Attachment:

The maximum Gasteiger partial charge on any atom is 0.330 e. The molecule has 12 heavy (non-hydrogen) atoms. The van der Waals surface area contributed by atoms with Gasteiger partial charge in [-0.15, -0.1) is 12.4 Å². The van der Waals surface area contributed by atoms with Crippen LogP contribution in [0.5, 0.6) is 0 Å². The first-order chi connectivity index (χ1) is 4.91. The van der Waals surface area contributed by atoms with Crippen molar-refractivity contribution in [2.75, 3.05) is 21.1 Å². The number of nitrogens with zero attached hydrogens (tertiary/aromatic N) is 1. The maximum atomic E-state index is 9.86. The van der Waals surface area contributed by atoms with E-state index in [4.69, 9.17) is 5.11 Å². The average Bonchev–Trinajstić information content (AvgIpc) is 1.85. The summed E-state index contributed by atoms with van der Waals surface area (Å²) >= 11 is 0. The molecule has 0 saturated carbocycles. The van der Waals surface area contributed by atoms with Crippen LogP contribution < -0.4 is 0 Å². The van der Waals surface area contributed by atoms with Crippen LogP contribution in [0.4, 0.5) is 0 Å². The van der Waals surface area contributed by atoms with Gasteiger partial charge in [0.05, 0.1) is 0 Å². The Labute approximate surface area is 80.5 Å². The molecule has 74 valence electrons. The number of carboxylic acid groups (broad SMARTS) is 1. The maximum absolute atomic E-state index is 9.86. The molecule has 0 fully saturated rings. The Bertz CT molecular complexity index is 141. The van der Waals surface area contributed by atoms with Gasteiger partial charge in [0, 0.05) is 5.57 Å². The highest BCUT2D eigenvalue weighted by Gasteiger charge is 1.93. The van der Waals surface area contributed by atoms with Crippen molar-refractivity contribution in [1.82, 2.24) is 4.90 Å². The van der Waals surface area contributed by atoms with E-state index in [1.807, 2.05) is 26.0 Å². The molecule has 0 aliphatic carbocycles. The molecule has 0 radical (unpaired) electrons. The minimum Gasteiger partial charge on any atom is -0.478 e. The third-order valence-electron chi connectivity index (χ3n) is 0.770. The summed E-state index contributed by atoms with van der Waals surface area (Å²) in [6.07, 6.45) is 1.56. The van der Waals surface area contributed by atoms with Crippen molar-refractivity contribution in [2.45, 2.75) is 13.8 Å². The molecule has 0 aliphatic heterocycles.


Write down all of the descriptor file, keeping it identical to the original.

The maximum Gasteiger partial charge on any atom is 0.330 e. The molecule has 12 heavy (non-hydrogen) atoms. The van der Waals surface area contributed by atoms with Gasteiger partial charge in [-0.15, -0.1) is 12.4 Å². The van der Waals surface area contributed by atoms with Crippen LogP contribution in [0.5, 0.6) is 0 Å². The first-order chi connectivity index (χ1) is 4.91. The van der Waals surface area contributed by atoms with Crippen molar-refractivity contribution in [2.75, 3.05) is 21.1 Å². The number of nitrogens with zero attached hydrogens (tertiary/aromatic N) is 1. The maximum atomic E-state index is 9.86. The van der Waals surface area contributed by atoms with E-state index in [4.69, 9.17) is 5.11 Å². The average Bonchev–Trinajstić information content (AvgIpc) is 1.85. The summed E-state index contributed by atoms with van der Waals surface area (Å²) >= 11 is 0. The molecule has 0 saturated carbocycles. The van der Waals surface area contributed by atoms with Crippen LogP contribution < -0.4 is 0 Å². The van der Waals surface area contributed by atoms with Crippen LogP contribution in [0.4, 0.5) is 0 Å². The van der Waals surface area contributed by atoms with Gasteiger partial charge in [0.05, 0.1) is 0 Å². The Labute approximate surface area is 80.5 Å². The molecule has 74 valence electrons. The number of carboxylic acid groups (broad SMARTS) is 1. The maximum absolute atomic E-state index is 9.86. The molecule has 0 fully saturated rings. The Bertz CT molecular complexity index is 141. The van der Waals surface area contributed by atoms with Gasteiger partial charge in [0, 0.05) is 5.57 Å². The highest BCUT2D eigenvalue weighted by Gasteiger charge is 1.93. The van der Waals surface area contributed by atoms with Crippen molar-refractivity contribution in [1.82, 2.24) is 4.90 Å². The van der Waals surface area contributed by atoms with E-state index in [1.807, 2.05) is 26.0 Å². The molecule has 0 aliphatic carbocycles. The molecule has 0 radical (unpaired) electrons. The minimum Gasteiger partial charge on any atom is -0.478 e. The third-order valence-electron chi connectivity index (χ3n) is 0.770. The summed E-state index contributed by atoms with van der Waals surface area (Å²) in [6.07, 6.45) is 1.56. The van der Waals surface area contributed by atoms with Crippen molar-refractivity contribution in [2.45, 2.75) is 13.8 Å². The molecule has 0 aliphatic heterocycles.